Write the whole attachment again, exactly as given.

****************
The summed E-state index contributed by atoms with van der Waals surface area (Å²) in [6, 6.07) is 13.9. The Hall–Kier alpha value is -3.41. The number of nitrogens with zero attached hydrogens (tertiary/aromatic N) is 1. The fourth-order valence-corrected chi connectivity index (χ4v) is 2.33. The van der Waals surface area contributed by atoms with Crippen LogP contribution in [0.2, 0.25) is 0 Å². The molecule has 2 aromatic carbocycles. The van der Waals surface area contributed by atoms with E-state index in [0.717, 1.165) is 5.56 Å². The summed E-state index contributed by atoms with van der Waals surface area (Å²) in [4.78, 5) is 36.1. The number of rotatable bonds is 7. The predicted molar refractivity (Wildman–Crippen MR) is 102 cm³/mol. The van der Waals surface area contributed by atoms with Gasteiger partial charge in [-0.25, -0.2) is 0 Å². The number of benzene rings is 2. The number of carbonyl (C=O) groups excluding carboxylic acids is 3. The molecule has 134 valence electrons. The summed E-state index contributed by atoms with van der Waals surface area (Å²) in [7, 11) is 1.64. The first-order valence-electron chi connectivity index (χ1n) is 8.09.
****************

The summed E-state index contributed by atoms with van der Waals surface area (Å²) in [6, 6.07) is 13.9. The Hall–Kier alpha value is -3.41. The number of nitrogens with zero attached hydrogens (tertiary/aromatic N) is 1. The fourth-order valence-corrected chi connectivity index (χ4v) is 2.33. The van der Waals surface area contributed by atoms with Crippen LogP contribution in [0.2, 0.25) is 0 Å². The molecule has 2 aromatic carbocycles. The van der Waals surface area contributed by atoms with E-state index in [0.717, 1.165) is 5.56 Å². The summed E-state index contributed by atoms with van der Waals surface area (Å²) in [4.78, 5) is 36.1. The number of rotatable bonds is 7. The predicted molar refractivity (Wildman–Crippen MR) is 102 cm³/mol. The van der Waals surface area contributed by atoms with Gasteiger partial charge in [-0.25, -0.2) is 0 Å². The number of benzene rings is 2. The number of carbonyl (C=O) groups excluding carboxylic acids is 3. The molecule has 134 valence electrons. The summed E-state index contributed by atoms with van der Waals surface area (Å²) in [7, 11) is 1.64. The first-order valence-electron chi connectivity index (χ1n) is 8.09.